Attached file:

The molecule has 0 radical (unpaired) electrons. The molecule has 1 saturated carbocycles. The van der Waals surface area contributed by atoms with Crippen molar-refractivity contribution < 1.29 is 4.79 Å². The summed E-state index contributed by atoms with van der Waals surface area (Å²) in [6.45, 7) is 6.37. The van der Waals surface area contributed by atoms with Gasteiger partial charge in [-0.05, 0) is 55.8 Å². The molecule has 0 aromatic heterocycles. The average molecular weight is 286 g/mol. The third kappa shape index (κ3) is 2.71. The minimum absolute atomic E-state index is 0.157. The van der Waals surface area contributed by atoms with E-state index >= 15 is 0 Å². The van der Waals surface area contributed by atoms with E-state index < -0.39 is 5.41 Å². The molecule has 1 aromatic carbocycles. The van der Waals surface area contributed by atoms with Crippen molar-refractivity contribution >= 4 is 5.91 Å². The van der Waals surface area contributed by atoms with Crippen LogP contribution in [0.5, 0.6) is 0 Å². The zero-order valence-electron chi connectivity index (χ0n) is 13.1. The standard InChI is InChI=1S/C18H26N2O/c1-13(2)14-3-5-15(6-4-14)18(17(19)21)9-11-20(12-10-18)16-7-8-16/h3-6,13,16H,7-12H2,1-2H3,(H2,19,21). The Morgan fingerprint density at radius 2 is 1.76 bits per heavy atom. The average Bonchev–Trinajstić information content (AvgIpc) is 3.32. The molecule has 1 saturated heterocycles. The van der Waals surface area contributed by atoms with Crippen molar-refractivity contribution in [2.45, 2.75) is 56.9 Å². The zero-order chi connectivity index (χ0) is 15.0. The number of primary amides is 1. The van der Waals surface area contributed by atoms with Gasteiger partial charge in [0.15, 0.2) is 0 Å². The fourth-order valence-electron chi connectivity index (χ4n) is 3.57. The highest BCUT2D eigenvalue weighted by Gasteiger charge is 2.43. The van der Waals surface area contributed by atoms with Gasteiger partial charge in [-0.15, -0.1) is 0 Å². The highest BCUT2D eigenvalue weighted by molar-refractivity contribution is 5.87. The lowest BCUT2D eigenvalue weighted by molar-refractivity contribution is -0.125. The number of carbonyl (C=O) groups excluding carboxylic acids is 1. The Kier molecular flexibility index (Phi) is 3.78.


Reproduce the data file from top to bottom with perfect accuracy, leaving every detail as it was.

The molecule has 0 radical (unpaired) electrons. The molecule has 1 saturated carbocycles. The van der Waals surface area contributed by atoms with Crippen molar-refractivity contribution < 1.29 is 4.79 Å². The summed E-state index contributed by atoms with van der Waals surface area (Å²) in [6.45, 7) is 6.37. The van der Waals surface area contributed by atoms with Gasteiger partial charge in [-0.05, 0) is 55.8 Å². The molecule has 0 aromatic heterocycles. The average molecular weight is 286 g/mol. The third kappa shape index (κ3) is 2.71. The minimum absolute atomic E-state index is 0.157. The van der Waals surface area contributed by atoms with E-state index >= 15 is 0 Å². The van der Waals surface area contributed by atoms with E-state index < -0.39 is 5.41 Å². The molecule has 1 aromatic carbocycles. The van der Waals surface area contributed by atoms with Crippen molar-refractivity contribution >= 4 is 5.91 Å². The van der Waals surface area contributed by atoms with Crippen LogP contribution in [0.5, 0.6) is 0 Å². The zero-order valence-electron chi connectivity index (χ0n) is 13.1. The standard InChI is InChI=1S/C18H26N2O/c1-13(2)14-3-5-15(6-4-14)18(17(19)21)9-11-20(12-10-18)16-7-8-16/h3-6,13,16H,7-12H2,1-2H3,(H2,19,21). The Morgan fingerprint density at radius 2 is 1.76 bits per heavy atom. The average Bonchev–Trinajstić information content (AvgIpc) is 3.32. The molecule has 1 saturated heterocycles. The van der Waals surface area contributed by atoms with Crippen molar-refractivity contribution in [2.45, 2.75) is 56.9 Å². The zero-order chi connectivity index (χ0) is 15.0. The number of primary amides is 1. The van der Waals surface area contributed by atoms with Gasteiger partial charge in [0.15, 0.2) is 0 Å². The fourth-order valence-electron chi connectivity index (χ4n) is 3.57. The highest BCUT2D eigenvalue weighted by Gasteiger charge is 2.43. The van der Waals surface area contributed by atoms with Gasteiger partial charge in [-0.15, -0.1) is 0 Å². The highest BCUT2D eigenvalue weighted by molar-refractivity contribution is 5.87. The lowest BCUT2D eigenvalue weighted by molar-refractivity contribution is -0.125. The number of carbonyl (C=O) groups excluding carboxylic acids is 1. The Kier molecular flexibility index (Phi) is 3.78.